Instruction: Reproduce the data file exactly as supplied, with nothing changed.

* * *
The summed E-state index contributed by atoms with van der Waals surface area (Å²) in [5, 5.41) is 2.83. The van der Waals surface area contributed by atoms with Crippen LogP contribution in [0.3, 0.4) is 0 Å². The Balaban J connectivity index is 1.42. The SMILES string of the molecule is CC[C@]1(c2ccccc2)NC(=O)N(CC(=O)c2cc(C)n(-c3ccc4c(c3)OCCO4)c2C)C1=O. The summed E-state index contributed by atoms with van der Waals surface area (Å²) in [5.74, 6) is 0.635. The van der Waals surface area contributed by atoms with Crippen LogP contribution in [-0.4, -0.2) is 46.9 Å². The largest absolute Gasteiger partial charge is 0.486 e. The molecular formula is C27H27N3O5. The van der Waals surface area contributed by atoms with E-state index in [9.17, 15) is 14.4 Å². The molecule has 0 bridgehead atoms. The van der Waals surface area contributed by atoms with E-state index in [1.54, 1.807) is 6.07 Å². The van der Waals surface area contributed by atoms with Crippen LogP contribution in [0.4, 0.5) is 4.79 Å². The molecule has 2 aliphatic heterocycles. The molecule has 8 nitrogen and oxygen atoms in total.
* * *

The summed E-state index contributed by atoms with van der Waals surface area (Å²) in [5, 5.41) is 2.83. The van der Waals surface area contributed by atoms with Crippen LogP contribution in [0.3, 0.4) is 0 Å². The Balaban J connectivity index is 1.42. The SMILES string of the molecule is CC[C@]1(c2ccccc2)NC(=O)N(CC(=O)c2cc(C)n(-c3ccc4c(c3)OCCO4)c2C)C1=O. The summed E-state index contributed by atoms with van der Waals surface area (Å²) in [5.74, 6) is 0.635. The van der Waals surface area contributed by atoms with Crippen LogP contribution in [-0.4, -0.2) is 46.9 Å². The largest absolute Gasteiger partial charge is 0.486 e. The molecular formula is C27H27N3O5. The van der Waals surface area contributed by atoms with E-state index in [9.17, 15) is 14.4 Å². The molecule has 0 bridgehead atoms. The van der Waals surface area contributed by atoms with E-state index in [1.54, 1.807) is 6.07 Å². The van der Waals surface area contributed by atoms with Crippen LogP contribution in [0.4, 0.5) is 4.79 Å². The molecule has 2 aliphatic heterocycles. The molecule has 8 nitrogen and oxygen atoms in total.